The tech: Building a startup team that will work well together can start with referrals, and one tool that makes referrals easier is Boon. Boon’s matching algorithms identify candidates and engage the right employees, custom rewards and gamification to inspire action. Integrations and analytics dashboards provide clarity and integrity to the program.

Foster transparency and trust.
Because startup teams can consist of people who have varying strengths and weaknesses, “Transparency is the key to success,” Seattle-based Prime Opt career coach Michella Chiu told me.

When leaders aren’t transparent with their team members, morale decreases. In fact, according to a 2015 Work Management Survey by Wrike of nearly 1,500 business professionals, 52 percent of employees listed missing information as a top stressor at work.

Transparency and trust go hand in hand. If teammates don’t trust one other, the work environment goes from being collaborative to competitive. This hurts everyone’s productivity. Set a good example by being open and honest with all team members. Communicate and share information that impacts the group.

Build a culture of trust by encouraging all employees to contribute.

“Hire great people and get out of their way,” Jacob Shriar, director of content at Officevibe in Montreal, told me. “Trust them to do good work and give them the autonomy they deserve.”

Shriar and his team recently traveled to Prague for a project, which was ultimately successful, he said he realized, because of the deep levels of trust and respect within the team.

Chiu,the career coach, agrees. “Build a solid system or set of procedures to facilitate better communication,” she said. “Make exchanging ideas easier for everyone.”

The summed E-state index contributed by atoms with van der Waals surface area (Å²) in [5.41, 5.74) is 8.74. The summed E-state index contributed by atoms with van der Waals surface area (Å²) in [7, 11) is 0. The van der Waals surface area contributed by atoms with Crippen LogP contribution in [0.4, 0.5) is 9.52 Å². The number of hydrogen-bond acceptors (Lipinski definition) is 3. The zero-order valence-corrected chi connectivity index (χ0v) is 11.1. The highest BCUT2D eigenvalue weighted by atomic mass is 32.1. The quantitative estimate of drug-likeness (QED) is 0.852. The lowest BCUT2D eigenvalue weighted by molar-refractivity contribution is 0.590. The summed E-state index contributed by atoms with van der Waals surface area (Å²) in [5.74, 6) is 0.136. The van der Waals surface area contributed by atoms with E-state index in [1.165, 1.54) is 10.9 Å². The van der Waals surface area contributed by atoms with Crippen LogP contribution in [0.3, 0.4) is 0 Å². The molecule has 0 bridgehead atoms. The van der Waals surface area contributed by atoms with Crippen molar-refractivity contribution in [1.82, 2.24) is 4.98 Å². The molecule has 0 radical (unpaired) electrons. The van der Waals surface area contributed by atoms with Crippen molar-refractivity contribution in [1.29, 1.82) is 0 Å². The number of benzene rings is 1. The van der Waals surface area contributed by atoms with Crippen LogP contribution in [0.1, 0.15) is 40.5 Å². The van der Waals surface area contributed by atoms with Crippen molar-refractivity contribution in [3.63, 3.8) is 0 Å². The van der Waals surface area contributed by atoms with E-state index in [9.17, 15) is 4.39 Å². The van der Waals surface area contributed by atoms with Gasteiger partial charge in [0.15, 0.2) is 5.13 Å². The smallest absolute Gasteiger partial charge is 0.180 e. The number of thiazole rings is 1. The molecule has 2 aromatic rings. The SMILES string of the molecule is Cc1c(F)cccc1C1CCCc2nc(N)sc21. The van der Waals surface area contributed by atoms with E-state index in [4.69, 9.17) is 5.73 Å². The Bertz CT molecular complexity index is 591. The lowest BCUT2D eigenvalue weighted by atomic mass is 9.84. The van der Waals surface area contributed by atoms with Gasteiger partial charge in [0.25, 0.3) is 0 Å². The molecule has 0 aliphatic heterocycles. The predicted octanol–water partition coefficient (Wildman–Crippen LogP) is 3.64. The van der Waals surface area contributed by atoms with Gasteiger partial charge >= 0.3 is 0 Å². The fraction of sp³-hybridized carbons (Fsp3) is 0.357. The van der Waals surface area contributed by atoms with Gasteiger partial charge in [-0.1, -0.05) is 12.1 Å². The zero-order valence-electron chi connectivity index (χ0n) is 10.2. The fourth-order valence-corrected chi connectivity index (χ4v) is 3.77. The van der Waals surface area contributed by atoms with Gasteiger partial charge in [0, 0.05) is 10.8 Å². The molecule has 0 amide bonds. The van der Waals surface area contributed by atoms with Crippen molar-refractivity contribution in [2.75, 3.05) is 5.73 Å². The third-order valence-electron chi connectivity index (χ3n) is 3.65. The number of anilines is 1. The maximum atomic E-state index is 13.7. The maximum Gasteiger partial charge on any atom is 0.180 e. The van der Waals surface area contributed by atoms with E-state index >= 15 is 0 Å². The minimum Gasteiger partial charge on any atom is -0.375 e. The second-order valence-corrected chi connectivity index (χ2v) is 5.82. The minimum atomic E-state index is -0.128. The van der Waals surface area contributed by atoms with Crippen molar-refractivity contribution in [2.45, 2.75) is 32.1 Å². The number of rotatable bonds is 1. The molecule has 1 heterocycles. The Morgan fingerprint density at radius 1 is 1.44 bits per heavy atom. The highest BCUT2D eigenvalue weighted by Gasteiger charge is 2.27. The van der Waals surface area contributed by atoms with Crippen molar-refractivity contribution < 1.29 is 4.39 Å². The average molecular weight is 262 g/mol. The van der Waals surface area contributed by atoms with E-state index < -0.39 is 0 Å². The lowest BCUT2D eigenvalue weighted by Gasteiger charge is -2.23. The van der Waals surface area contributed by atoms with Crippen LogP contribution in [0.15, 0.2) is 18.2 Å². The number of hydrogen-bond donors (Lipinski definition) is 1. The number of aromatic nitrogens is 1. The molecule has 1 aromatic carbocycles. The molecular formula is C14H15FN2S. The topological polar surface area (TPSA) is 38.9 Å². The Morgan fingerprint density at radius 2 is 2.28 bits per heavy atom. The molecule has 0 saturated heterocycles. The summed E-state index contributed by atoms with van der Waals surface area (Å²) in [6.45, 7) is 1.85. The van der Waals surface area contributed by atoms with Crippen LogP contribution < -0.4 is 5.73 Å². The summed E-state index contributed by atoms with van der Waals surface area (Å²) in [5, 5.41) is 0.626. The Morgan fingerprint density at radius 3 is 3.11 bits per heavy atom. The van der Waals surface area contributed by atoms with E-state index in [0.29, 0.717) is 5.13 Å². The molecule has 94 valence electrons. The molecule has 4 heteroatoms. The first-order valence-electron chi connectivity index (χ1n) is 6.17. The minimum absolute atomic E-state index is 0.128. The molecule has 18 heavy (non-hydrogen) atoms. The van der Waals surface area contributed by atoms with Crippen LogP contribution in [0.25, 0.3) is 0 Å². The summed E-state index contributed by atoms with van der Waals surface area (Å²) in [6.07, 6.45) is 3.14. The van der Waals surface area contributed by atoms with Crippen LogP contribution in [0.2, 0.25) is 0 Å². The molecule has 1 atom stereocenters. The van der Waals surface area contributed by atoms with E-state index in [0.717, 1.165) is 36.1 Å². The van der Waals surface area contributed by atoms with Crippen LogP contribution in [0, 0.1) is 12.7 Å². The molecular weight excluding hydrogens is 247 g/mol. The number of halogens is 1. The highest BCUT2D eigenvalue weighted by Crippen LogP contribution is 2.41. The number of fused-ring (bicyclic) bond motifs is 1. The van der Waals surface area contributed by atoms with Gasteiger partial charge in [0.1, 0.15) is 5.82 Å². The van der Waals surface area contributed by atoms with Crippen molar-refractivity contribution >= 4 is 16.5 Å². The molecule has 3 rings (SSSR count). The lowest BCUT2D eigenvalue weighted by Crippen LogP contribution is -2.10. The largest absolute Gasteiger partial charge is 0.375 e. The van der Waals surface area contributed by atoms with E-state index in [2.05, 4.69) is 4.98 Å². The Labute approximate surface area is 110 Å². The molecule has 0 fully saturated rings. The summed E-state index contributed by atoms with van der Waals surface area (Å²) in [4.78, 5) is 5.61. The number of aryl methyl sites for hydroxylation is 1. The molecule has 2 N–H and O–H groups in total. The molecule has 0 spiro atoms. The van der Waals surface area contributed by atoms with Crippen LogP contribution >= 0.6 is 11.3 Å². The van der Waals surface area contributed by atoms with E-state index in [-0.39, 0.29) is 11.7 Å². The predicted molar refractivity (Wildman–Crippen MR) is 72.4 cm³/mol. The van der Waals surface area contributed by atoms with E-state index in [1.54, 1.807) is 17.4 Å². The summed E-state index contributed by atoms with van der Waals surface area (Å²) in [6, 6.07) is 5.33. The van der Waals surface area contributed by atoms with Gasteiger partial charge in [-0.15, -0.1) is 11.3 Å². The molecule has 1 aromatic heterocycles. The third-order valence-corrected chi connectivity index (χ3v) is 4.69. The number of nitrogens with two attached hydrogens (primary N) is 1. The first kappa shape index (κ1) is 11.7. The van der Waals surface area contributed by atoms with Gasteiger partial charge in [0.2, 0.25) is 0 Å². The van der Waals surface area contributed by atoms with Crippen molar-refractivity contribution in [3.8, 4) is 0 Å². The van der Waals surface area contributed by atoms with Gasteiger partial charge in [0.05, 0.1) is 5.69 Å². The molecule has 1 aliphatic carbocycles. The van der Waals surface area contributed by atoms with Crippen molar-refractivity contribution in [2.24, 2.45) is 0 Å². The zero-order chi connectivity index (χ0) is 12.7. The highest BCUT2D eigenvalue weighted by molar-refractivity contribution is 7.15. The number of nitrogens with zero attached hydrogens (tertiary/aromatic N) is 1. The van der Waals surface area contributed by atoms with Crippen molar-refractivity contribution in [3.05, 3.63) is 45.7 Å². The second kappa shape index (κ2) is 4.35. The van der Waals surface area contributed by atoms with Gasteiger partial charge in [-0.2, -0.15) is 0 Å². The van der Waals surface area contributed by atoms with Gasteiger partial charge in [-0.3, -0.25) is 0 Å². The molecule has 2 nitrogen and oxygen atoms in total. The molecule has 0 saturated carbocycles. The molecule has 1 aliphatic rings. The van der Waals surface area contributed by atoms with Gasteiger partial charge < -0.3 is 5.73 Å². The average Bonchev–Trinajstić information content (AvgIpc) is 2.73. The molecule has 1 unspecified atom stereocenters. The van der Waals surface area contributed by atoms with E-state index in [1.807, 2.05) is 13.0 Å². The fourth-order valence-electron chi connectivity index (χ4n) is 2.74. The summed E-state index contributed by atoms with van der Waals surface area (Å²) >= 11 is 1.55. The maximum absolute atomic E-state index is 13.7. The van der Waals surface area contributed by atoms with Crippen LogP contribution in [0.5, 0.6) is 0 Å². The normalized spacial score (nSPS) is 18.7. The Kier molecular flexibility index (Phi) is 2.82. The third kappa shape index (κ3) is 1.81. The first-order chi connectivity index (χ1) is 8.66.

When everyone inputs ideas to the team’s successes, trust increases, not just between team members and leadership but among one other.

The tech: Social Chorus allows companies and team members to not only easily communicate in a way that helps them work together, but also to stay connected with and informed about the company.

Know how to direct energies.
When employees are asked to do something that doesn’t come naturally to them, they’ll likely expend extra energy. This can quickly lead to burnout. However, when teams are built around their complementary strengths, everyone can focus on what comes easily to him or her individually.

“It’s less about strengths and weaknesses than it is about identifying the areas an individual has the most energy for,” Karen Gordon, CEO of 5 Dynamics in Austin, Texas, told me. “This is where productive collaboration can be improved.”

Gordon explained that her company had developed its “5 Dynamics methodology” as a way of looking at work as a process, where each step requires full focus, one at a time:

Understand the complete situation, see relationships and develop creative solutions.

Build a team and excite its members about the idea.

Develop a plan using data. Create schedules, budgets, timetables, clear roles and rules. Predict problems that may arise.

Hold the team accountable for implementing the plan, then measure its performance.

Assess performance of the previous Dynamics by measuring external success and internal satisfaction within the team. Make changes to the process to improve both of these areas next time.

Build a diverse team with varying skills. Then, identify tasks based on each employee’s strengths, where he or she will excel and still feel challenged. Look at the needs of employees individually rather than focusing on creating efficiencies with blanket solutions.

“This will create a team environment that avoids burnout, fosters positivity and success and offers pathways for communication that were previously unknown,” Gordon said.

The tech: Avilar’s competency management tools identify and close critical employee skills gaps that could derail organizational success.